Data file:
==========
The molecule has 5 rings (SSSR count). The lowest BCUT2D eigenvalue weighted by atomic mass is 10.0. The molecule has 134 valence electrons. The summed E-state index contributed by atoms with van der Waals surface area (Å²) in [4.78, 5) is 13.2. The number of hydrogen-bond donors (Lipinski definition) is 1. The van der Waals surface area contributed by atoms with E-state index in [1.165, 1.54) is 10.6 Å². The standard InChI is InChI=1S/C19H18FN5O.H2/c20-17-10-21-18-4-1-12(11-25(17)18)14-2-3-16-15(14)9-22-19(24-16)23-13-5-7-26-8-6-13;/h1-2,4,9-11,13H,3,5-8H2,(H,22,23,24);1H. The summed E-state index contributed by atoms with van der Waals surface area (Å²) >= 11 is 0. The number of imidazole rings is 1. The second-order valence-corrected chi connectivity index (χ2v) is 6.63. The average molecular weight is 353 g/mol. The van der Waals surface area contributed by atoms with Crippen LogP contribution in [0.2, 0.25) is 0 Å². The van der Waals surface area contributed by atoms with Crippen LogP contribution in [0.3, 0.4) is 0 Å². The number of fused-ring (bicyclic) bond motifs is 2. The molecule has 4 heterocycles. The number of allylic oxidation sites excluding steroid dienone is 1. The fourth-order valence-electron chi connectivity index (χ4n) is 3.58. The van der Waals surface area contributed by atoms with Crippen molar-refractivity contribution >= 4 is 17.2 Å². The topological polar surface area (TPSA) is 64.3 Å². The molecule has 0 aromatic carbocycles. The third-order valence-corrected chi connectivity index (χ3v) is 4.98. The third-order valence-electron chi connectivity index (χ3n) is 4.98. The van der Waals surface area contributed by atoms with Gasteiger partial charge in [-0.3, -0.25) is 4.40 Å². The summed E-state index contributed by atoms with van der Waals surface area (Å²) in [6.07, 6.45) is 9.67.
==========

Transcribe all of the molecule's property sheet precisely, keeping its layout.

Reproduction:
The molecule has 5 rings (SSSR count). The lowest BCUT2D eigenvalue weighted by atomic mass is 10.0. The molecule has 134 valence electrons. The summed E-state index contributed by atoms with van der Waals surface area (Å²) in [4.78, 5) is 13.2. The number of hydrogen-bond donors (Lipinski definition) is 1. The van der Waals surface area contributed by atoms with E-state index in [1.165, 1.54) is 10.6 Å². The standard InChI is InChI=1S/C19H18FN5O.H2/c20-17-10-21-18-4-1-12(11-25(17)18)14-2-3-16-15(14)9-22-19(24-16)23-13-5-7-26-8-6-13;/h1-2,4,9-11,13H,3,5-8H2,(H,22,23,24);1H. The summed E-state index contributed by atoms with van der Waals surface area (Å²) >= 11 is 0. The number of imidazole rings is 1. The second-order valence-corrected chi connectivity index (χ2v) is 6.63. The average molecular weight is 353 g/mol. The van der Waals surface area contributed by atoms with Crippen LogP contribution in [0.2, 0.25) is 0 Å². The van der Waals surface area contributed by atoms with Crippen LogP contribution in [0.3, 0.4) is 0 Å². The number of fused-ring (bicyclic) bond motifs is 2. The molecule has 4 heterocycles. The number of allylic oxidation sites excluding steroid dienone is 1. The fourth-order valence-electron chi connectivity index (χ4n) is 3.58. The van der Waals surface area contributed by atoms with Crippen molar-refractivity contribution >= 4 is 17.2 Å². The topological polar surface area (TPSA) is 64.3 Å². The molecule has 0 aromatic carbocycles. The third-order valence-corrected chi connectivity index (χ3v) is 4.98. The third-order valence-electron chi connectivity index (χ3n) is 4.98. The van der Waals surface area contributed by atoms with Gasteiger partial charge in [-0.3, -0.25) is 4.40 Å². The summed E-state index contributed by atoms with van der Waals surface area (Å²) in [6.07, 6.45) is 9.67.